declaration. A basic XLL framework is supplied by Microsoft here. This framework includes all the required include files, libraries, and some basic code to build an XLL (however, I did not find it very straightforward to use).

The `XLOPER`

declaration looks like this:

typedef struct xloper
{
union
{
double num; LPSTR str; WORD bool; WORD err; short int w; struct
{
WORD count; XLREF ref;
} sref; struct
{
XLMREF far *lpmref;
DWORD idSheet;
} mref; struct
{
struct xloper far *lparray;
WORD rows;
WORD columns;
} array; struct
{
union
{
short int level; short int tbctrl; DWORD idSheet; } valflow;
WORD rw; BYTE col; BYTE xlflow;
} flow; struct
{
union
{
BYTE far *lpbData; HANDLE hdata; } h;
long cbData;
} bigdata; } val;
WORD xltype;
} XLOPER

This `struct`

can be used to pass floating point values, integers, strings, error codes, arrays, etc.

## Generic.c

The XLL code is first initialized via the `DllMain()`

entry point. This function is called by Windows only once, when the DLL is first loaded. In our case, this routine just initializes some Pascal strings (which require a byte count in the first byte). We only respond to the `DLL_PROCESS_ATTACH`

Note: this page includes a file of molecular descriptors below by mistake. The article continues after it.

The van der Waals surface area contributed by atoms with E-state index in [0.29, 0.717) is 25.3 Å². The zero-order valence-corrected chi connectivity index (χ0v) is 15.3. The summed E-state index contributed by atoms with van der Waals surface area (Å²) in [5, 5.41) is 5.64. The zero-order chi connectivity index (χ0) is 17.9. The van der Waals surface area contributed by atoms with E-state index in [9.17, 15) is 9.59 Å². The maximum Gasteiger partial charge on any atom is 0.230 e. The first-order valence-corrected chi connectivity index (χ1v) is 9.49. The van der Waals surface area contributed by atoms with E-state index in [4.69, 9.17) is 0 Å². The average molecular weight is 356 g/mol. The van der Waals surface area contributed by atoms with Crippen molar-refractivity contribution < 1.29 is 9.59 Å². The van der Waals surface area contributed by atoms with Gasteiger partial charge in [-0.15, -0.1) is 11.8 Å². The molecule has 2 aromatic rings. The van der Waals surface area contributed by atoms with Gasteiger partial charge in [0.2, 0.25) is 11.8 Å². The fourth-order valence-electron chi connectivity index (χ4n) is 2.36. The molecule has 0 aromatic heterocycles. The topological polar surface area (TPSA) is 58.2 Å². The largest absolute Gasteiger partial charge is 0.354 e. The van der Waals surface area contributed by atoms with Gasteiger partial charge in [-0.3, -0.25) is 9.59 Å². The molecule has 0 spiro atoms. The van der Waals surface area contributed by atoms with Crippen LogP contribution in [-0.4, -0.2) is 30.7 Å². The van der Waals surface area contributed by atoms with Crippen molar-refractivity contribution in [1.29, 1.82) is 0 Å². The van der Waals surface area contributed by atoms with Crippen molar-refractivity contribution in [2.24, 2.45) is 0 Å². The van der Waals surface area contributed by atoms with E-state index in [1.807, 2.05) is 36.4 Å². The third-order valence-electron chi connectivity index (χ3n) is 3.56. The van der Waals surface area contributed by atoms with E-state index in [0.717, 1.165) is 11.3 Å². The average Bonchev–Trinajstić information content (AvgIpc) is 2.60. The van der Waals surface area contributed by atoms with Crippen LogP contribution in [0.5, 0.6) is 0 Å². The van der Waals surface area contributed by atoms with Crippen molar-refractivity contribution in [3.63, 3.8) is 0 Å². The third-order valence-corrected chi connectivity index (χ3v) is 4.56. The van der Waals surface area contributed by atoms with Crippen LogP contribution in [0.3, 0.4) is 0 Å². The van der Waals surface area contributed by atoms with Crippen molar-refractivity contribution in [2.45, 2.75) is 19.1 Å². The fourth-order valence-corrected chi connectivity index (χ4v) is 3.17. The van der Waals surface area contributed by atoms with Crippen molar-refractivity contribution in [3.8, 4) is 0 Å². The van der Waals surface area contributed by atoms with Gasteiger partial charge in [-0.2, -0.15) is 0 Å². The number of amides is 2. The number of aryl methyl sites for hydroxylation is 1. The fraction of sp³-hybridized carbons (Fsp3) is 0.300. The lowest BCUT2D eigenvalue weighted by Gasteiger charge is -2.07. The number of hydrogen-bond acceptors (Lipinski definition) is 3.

reason code. Once the strings are initialized, the code just waits to be called by Excel.

The code is "hooked" into Excel using a registration process. Excel will call the function `xlAutoOpen()`

when the XLL is added to Excel (via Add-in Manager, REGISTER command, VBA, etc.). The `xlAutoOpen()`

routine then "registers" each function to Excel. Excel provides `Excel4()`

and `Excel4v()`

(varargs version) to provide access to a wide range of functionality. The first argument to this routine is a function code, which determines the behavior (and the remaining arguments). `xlAutoOpen()`

first calls `Excel4(xlGetName)`

to get the XLL name. This name is then used as an argument to the `xlfRegister`

function code, which registers each of our functions. The `xlfRegister`

option passes information about the name of each function, its passed parameter types, its return type, its help ID, a description of the function, and a description of each parameter. This information is used by Excel to give tooltip help when the function is entered in a spreadsheet, and helpful text when the insert function wizard is used. Take a look at the file '*interface.h*' for a listing of the function information:

LPSTR functionParms[kFunctionCount][kMaxFuncParms] =
{
{" Interp", " RRRRA", " Interp",
" x,xArray,yArray,extrapFlag", " 1",
" Interpolation Add-In", " ",
" interp.hlp!300",
" Performs linear interpolation. This is the general version"
"that can handle single values or arrays.",
" The X values to be interpolated. Can be a single value or"
" an array (each value is interpolated individually)",
" A table of values that define X. Must be sorted (increasing"
" or decreasing).",
" A table of values that define Y (for each X table value).",
" If TRUE, extrapolation beyond the table is allowed. If omitted"